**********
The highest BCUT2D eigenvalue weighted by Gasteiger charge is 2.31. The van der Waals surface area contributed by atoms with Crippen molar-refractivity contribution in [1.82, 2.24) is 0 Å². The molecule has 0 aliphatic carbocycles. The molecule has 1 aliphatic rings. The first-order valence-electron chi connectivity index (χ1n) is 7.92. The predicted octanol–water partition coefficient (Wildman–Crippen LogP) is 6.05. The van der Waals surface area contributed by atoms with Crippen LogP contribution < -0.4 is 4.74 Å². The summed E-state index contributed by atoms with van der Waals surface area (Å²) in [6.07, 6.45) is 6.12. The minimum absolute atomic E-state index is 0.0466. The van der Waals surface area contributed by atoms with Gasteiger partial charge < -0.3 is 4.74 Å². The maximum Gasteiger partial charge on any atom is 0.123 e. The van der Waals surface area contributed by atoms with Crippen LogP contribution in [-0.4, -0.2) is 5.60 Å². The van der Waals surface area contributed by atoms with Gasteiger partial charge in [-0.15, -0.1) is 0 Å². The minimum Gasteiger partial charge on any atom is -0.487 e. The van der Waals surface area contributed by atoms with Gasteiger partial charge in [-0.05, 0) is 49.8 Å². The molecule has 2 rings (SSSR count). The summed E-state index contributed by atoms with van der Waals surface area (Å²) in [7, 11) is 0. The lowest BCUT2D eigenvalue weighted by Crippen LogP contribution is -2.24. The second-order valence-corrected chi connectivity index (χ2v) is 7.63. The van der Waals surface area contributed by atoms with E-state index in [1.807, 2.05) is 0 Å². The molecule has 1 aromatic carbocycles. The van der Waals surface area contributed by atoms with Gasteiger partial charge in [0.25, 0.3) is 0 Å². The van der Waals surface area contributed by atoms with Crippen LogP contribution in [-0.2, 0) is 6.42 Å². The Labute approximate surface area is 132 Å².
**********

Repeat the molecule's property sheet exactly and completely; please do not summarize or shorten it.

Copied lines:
The highest BCUT2D eigenvalue weighted by Gasteiger charge is 2.31. The van der Waals surface area contributed by atoms with Crippen molar-refractivity contribution in [1.82, 2.24) is 0 Å². The molecule has 0 aliphatic carbocycles. The molecule has 1 aliphatic rings. The first-order valence-electron chi connectivity index (χ1n) is 7.92. The predicted octanol–water partition coefficient (Wildman–Crippen LogP) is 6.05. The van der Waals surface area contributed by atoms with Crippen LogP contribution < -0.4 is 4.74 Å². The summed E-state index contributed by atoms with van der Waals surface area (Å²) in [6.07, 6.45) is 6.12. The minimum absolute atomic E-state index is 0.0466. The van der Waals surface area contributed by atoms with Gasteiger partial charge < -0.3 is 4.74 Å². The maximum Gasteiger partial charge on any atom is 0.123 e. The van der Waals surface area contributed by atoms with Crippen LogP contribution in [-0.4, -0.2) is 5.60 Å². The van der Waals surface area contributed by atoms with Gasteiger partial charge in [-0.15, -0.1) is 0 Å². The minimum Gasteiger partial charge on any atom is -0.487 e. The van der Waals surface area contributed by atoms with Gasteiger partial charge in [-0.05, 0) is 49.8 Å². The molecule has 2 rings (SSSR count). The summed E-state index contributed by atoms with van der Waals surface area (Å²) in [7, 11) is 0. The lowest BCUT2D eigenvalue weighted by Crippen LogP contribution is -2.24. The second-order valence-corrected chi connectivity index (χ2v) is 7.63. The van der Waals surface area contributed by atoms with E-state index in [1.807, 2.05) is 0 Å². The molecule has 1 aromatic carbocycles. The van der Waals surface area contributed by atoms with Gasteiger partial charge in [0.25, 0.3) is 0 Å². The van der Waals surface area contributed by atoms with Crippen LogP contribution in [-0.2, 0) is 6.42 Å². The Labute approximate surface area is 132 Å².